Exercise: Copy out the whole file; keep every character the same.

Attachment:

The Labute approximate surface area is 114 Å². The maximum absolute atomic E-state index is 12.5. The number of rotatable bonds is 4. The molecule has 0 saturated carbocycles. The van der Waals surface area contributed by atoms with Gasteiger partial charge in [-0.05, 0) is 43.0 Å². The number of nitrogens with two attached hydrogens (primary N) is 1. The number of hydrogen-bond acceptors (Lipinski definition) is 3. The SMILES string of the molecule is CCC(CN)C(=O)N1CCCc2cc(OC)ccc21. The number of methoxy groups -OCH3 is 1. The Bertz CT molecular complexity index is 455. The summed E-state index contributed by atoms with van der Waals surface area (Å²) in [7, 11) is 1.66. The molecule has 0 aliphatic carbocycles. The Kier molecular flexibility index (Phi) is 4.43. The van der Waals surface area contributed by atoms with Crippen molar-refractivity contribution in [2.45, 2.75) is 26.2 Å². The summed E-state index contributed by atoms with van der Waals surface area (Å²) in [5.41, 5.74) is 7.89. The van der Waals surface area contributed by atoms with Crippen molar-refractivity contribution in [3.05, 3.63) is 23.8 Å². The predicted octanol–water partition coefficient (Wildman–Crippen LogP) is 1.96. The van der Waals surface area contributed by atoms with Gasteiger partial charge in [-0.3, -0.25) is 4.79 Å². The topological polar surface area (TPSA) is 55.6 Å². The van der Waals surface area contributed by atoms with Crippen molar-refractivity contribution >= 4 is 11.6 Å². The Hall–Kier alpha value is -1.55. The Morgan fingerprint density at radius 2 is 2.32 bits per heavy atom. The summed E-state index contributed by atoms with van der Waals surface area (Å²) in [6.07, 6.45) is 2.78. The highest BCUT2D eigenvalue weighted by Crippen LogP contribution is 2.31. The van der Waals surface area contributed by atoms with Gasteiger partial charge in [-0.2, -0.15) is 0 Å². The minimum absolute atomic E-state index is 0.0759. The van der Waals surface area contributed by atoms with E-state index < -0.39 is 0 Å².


The Labute approximate surface area is 114 Å². The maximum absolute atomic E-state index is 12.5. The number of rotatable bonds is 4. The molecule has 0 saturated carbocycles. The van der Waals surface area contributed by atoms with Gasteiger partial charge in [-0.05, 0) is 43.0 Å². The number of nitrogens with two attached hydrogens (primary N) is 1. The number of hydrogen-bond acceptors (Lipinski definition) is 3. The SMILES string of the molecule is CCC(CN)C(=O)N1CCCc2cc(OC)ccc21. The number of methoxy groups -OCH3 is 1. The Bertz CT molecular complexity index is 455. The summed E-state index contributed by atoms with van der Waals surface area (Å²) in [7, 11) is 1.66. The molecule has 0 aliphatic carbocycles. The Kier molecular flexibility index (Phi) is 4.43. The van der Waals surface area contributed by atoms with Crippen molar-refractivity contribution in [2.45, 2.75) is 26.2 Å². The summed E-state index contributed by atoms with van der Waals surface area (Å²) in [5.41, 5.74) is 7.89. The van der Waals surface area contributed by atoms with Crippen molar-refractivity contribution in [3.05, 3.63) is 23.8 Å². The predicted octanol–water partition coefficient (Wildman–Crippen LogP) is 1.96. The van der Waals surface area contributed by atoms with Gasteiger partial charge in [-0.3, -0.25) is 4.79 Å². The topological polar surface area (TPSA) is 55.6 Å². The van der Waals surface area contributed by atoms with Crippen molar-refractivity contribution >= 4 is 11.6 Å². The Hall–Kier alpha value is -1.55. The Morgan fingerprint density at radius 2 is 2.32 bits per heavy atom. The summed E-state index contributed by atoms with van der Waals surface area (Å²) in [6.07, 6.45) is 2.78. The highest BCUT2D eigenvalue weighted by Crippen LogP contribution is 2.31. The van der Waals surface area contributed by atoms with Gasteiger partial charge in [-0.2, -0.15) is 0 Å². The minimum absolute atomic E-state index is 0.0759. The van der Waals surface area contributed by atoms with E-state index < -0.39 is 0 Å².